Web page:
One of my favorites is Antiques Roadshow, but this could be a dangerous show to emulate. The excitement of a great find might be enough for many of us to quit our jobs, throw our careers away, and abandon the family to become worldwide seekers of fabulous fortunes.
If you have ever had the fun opportunity to watch Antiques Roadshow, you’ll understand how mesmerizing the hunt for valuables can be. If you have not been introduced to the show itself, here’s the deal. The event center is staffed with experts on anything and everything ever made by humankind. Most likely, these experts bring with them a cadre of under-experts to assist them in determining what each item is, where it originated, who made it, and why.
Then, without even so much as a drumroll, the big moment is upon us, and the expert reveals to the usually unsuspecting guest what the value of the long-treasured item is. Well, this is the point in the show when folks begin to get emotional. Some start jumping up and down in excitement at their good fortune; others exhibit their profound disappointment in Aunt Gladys’ hand-glazed chamber pot, which has been in the family for generations and was brought to America before the American Revolution.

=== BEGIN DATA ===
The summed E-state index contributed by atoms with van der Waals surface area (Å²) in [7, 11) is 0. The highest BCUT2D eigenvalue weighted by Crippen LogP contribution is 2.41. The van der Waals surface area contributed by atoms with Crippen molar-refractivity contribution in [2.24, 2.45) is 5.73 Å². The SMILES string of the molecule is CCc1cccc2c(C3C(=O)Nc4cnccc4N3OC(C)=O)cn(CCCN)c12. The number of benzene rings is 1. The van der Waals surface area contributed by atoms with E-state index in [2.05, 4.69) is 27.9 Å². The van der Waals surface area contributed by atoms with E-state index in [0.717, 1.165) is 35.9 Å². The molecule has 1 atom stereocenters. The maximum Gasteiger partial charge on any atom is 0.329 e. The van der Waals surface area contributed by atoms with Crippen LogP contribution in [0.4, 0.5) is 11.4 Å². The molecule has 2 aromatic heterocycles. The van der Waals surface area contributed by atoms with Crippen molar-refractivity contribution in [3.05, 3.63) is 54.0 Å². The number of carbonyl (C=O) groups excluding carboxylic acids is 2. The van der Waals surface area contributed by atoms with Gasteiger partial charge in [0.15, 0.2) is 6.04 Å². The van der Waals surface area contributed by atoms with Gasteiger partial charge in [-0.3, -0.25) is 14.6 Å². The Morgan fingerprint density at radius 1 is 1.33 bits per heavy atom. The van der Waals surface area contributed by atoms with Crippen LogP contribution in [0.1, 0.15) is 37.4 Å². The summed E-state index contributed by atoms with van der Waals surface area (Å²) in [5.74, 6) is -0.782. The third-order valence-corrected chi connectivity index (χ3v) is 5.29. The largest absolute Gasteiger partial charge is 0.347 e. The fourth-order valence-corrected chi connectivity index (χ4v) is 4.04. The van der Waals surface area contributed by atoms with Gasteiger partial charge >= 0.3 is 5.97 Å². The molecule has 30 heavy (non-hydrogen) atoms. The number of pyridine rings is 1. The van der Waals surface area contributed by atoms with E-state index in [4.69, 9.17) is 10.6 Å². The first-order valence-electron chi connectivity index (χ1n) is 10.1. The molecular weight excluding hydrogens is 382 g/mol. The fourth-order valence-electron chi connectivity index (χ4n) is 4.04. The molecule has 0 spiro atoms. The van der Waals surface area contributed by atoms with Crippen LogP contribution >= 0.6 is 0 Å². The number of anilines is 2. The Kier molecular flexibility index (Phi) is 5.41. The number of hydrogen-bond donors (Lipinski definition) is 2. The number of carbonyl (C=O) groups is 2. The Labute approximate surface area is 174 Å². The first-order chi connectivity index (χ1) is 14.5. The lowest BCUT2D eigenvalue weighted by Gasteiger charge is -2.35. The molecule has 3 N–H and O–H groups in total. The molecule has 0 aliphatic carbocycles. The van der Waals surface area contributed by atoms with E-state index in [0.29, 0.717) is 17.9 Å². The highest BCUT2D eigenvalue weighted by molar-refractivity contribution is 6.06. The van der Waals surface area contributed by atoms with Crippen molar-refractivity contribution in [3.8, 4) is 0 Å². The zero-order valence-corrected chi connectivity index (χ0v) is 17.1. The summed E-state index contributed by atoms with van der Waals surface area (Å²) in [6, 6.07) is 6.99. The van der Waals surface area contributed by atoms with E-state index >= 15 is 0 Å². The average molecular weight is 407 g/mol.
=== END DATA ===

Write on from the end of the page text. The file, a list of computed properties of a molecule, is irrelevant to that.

As you have figured out by now, many items brought forth for appraisals are mildly valuable, while others can be really too valuable to keep in the home. So it goes as we independently attend garage sales or estate sales or spend an afternoon in a secondhand store or consignment shop. You just never know what you might find when setting out looking for treasure, but it is always fun, and it often lead us to more highly sought-after items, whether they be furniture, artwork, clothing, or paper items.
There are probably very few homes that do not contain at least one piece of treasure that was dug out of a pile of utter junk. In our home, we have a few of these items. Once brought home, cleaned up, and reconditioned, these finds are given a second or third chance at life as they enjoy their new identity in a different environment. The new owner may see qualities in the new find that were not earlier perceived.
If you are looking for big finds, take a break or widen your search by considering small treasure. Smaller items can add lots of diversity and interest to your collection and always make a good showing. Some of my own favorite pieces of treasure are antique kitchen tools. I know, I know. Any kitchen tool that requires considerably more labor brings the question, “Where is the treasure in that?” Well, these items remind me of my mother and my grandmother and the church ladies preparing food when I was a child, so the memories (as well as the kitchen tools themselves) are treasure to me.